Intervention studies in humans where SFAs intake was reduced via replacement with unsaturated fatty acids showed contradictory data that was observed in animal models: whilst some favored both liver and visceral fat accumulation with a detrimental role in T2DM development and progression [175], others showed improved insulin sensitivity but no effect on insulin secretion [176] whilst others showed no significant effects [177]. Recently, the EPIC-InterAct case-cohort study in people with incident T2DM reported that different SFAs have different effects on T2DM incidence [178]. Specifically, myristic, palmitic, and stearic acids were all positively associated with incident T2DM while pentadecanoic acid, heptadecanoic acid and arachidic acid were inversely associated with incident T2DM. Lauric, myristic, and palmitic acids can raise total and LDL cholesterol, increase coagulation, induce IR, and promote inflammation.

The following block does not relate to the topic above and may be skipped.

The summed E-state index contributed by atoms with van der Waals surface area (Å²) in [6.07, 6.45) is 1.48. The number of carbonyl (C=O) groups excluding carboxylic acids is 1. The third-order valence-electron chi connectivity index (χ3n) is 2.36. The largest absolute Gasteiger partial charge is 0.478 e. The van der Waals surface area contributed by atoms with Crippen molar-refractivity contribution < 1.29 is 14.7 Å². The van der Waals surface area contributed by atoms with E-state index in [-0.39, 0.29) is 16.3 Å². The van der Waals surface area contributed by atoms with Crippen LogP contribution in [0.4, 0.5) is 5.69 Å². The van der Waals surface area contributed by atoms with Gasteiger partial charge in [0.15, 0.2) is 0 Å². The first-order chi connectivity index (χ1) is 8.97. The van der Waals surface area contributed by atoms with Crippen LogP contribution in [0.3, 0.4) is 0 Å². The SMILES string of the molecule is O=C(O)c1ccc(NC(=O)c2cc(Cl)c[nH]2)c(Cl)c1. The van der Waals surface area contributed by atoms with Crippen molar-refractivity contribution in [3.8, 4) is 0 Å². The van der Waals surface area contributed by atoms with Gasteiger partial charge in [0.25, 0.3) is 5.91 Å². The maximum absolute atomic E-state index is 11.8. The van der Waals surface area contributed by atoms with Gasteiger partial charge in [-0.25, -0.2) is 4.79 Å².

Regarding monounsaturated fatty acids (MUFAs), oleic acid has been suggested to improve glucose control and insulin sensitivity [179]. The effects observed when replacing saturated fatty acids with oleic acid may be due to partial removal of the SFAs biological effect, any constituent of the diet, or, to the combination of foods/nutrients rather than to oleic acid. However, some studies indicate oleic acid has some effects on transcription factors involved in lipid homeostasis, such as SREBPs [180]. Similarly, palmitoleic acid also increases the transcription activity of SREBP1c, apart from enhancing the binding of SREBP1c to FAS promoter and decreasing the phosphorylation of NF-κB, p65 and the expression of proinflammatory cytokines [181]. In vitro approaches indicated that cis-palmitoleic acid can influence pancreatic β-cell survival, insulin secretion, skeletal muscle insulin response and adipocyte metabolism, On the other hand, prospective studies have shown a positive association between higher circulating palmitoleic acid and improved insulin sensitivity or lower incident type T2DM [182,183].